Sunday, 9 September 2012


I find it remarkable how much infrastructure has been dedicated a-pace with progress to the traffic in invisible forces. Of course, not everything out of the past has become obsolete and ought to be gutted or cannibalized for spare parts—even if it has been outmoded.

One can still find veritable jungles of aerial antennae on rooftops and maybe they’re not deemed worth salvaging, but I’d rather would-be metal thieves engage in this enterprise before turning elsewhere. Though there is no more broadcast television to tune on to, maybe these remnants might be re-purposed for some new technology—like signal repeaters or something else that we cannot yet predict. Maybe they shouldn’t be scrapped just yet—and not just for aesthetic reasons.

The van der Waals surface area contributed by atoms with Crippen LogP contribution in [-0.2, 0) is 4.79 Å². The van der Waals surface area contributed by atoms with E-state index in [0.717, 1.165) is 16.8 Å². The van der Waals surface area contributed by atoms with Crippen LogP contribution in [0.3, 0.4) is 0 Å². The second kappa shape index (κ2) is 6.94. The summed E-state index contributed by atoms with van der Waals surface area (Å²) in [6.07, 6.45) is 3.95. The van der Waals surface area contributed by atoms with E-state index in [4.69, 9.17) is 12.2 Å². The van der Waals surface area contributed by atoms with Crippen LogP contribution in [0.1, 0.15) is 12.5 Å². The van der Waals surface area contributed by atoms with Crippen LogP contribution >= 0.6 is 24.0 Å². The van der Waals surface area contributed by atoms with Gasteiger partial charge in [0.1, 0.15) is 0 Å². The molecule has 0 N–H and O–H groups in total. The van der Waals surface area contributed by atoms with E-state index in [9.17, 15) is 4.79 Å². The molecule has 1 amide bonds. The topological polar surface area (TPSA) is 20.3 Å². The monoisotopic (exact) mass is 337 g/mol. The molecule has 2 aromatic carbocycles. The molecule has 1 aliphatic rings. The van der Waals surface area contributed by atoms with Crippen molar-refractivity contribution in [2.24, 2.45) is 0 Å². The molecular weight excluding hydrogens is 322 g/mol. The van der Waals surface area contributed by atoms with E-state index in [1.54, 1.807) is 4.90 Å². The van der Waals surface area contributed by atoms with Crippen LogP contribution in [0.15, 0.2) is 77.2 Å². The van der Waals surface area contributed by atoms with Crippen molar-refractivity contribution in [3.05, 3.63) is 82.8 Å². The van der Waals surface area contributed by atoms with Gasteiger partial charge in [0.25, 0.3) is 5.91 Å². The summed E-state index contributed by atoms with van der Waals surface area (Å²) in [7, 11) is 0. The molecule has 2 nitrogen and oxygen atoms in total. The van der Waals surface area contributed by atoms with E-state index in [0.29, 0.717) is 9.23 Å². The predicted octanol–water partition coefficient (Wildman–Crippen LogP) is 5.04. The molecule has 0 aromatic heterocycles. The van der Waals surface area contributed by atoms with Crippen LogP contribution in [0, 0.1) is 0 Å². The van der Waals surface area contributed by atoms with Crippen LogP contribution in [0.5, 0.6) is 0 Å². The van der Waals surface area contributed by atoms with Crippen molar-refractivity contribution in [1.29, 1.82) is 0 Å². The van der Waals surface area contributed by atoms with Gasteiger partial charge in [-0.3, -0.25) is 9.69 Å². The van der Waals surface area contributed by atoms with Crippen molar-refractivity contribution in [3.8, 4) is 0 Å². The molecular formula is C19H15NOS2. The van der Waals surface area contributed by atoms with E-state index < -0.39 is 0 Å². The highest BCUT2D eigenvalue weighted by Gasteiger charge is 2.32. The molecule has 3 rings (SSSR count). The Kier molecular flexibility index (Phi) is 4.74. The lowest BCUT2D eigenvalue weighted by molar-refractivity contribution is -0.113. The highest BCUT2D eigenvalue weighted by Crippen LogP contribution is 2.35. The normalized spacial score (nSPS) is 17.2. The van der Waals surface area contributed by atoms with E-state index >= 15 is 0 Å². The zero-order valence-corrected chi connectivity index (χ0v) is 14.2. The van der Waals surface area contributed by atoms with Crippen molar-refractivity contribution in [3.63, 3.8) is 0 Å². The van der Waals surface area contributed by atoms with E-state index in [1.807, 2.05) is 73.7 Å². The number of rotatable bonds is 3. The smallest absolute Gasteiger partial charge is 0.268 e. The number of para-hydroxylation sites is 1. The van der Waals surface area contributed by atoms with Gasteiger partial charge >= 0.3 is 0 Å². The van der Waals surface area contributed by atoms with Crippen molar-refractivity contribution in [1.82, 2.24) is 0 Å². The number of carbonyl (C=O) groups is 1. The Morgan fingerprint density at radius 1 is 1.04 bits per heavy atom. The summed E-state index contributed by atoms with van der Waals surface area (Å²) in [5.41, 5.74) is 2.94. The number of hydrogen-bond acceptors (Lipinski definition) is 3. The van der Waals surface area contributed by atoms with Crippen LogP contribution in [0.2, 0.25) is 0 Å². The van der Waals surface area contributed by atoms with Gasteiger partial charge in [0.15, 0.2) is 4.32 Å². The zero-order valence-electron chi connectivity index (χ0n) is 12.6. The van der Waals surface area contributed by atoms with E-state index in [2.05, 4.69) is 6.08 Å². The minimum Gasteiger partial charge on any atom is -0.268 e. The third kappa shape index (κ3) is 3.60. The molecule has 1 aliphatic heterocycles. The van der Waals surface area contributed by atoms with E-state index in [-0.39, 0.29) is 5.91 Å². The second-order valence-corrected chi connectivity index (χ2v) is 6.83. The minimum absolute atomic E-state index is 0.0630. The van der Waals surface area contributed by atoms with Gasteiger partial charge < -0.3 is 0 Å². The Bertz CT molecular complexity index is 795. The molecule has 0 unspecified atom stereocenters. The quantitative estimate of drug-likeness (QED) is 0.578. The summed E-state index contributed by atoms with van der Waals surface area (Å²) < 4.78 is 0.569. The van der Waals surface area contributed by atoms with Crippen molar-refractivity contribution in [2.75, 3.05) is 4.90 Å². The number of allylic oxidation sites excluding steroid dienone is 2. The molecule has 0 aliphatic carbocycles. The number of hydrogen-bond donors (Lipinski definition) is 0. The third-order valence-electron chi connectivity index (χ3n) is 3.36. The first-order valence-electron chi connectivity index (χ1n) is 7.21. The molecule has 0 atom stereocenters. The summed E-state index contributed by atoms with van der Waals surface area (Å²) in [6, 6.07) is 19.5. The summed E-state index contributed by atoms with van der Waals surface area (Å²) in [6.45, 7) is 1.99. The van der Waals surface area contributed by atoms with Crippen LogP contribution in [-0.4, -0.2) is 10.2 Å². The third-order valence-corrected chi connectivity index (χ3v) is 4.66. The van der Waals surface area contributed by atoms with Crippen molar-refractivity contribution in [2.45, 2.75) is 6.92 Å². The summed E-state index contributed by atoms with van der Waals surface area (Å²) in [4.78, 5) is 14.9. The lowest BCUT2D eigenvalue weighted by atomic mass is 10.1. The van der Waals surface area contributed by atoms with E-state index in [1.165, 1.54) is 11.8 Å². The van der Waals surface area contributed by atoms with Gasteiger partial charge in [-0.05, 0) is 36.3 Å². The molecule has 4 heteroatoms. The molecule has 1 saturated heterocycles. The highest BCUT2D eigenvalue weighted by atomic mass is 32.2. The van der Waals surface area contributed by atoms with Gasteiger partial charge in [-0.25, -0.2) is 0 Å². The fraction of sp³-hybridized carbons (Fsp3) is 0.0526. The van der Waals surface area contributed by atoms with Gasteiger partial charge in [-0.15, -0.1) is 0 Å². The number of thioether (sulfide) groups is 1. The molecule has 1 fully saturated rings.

I bet all those dormant telegraph wires could be revitalized and deputized for a good use too. Though television has taken the high road and almost exclusively is beamed down from beyond the atmosphere, the signal towers have been retrofitted as cellular towers. The principles behind telephony are not terribly advanced, considering that one is just glomming onto an established network. A Funkloch is a German term for the increasingly rare places out in the countryside where there is no cellular coverage—a signal-hole. Though decidedly unaesthetic but I suppose practical since most castles were built in strategic locations, on the high-ground with a commanding vantage, some historic turrets (mostly in private hands, like the tower of Burg GรถรŸweinstein near Forchheim) now also host an array of communications equipment. The network of fortifications used to communicate via bonfires and smoke-signals, across the valleys and over considerable distances, and no one could foresee the same ancient brigade bearing our new-fangled wirelessness.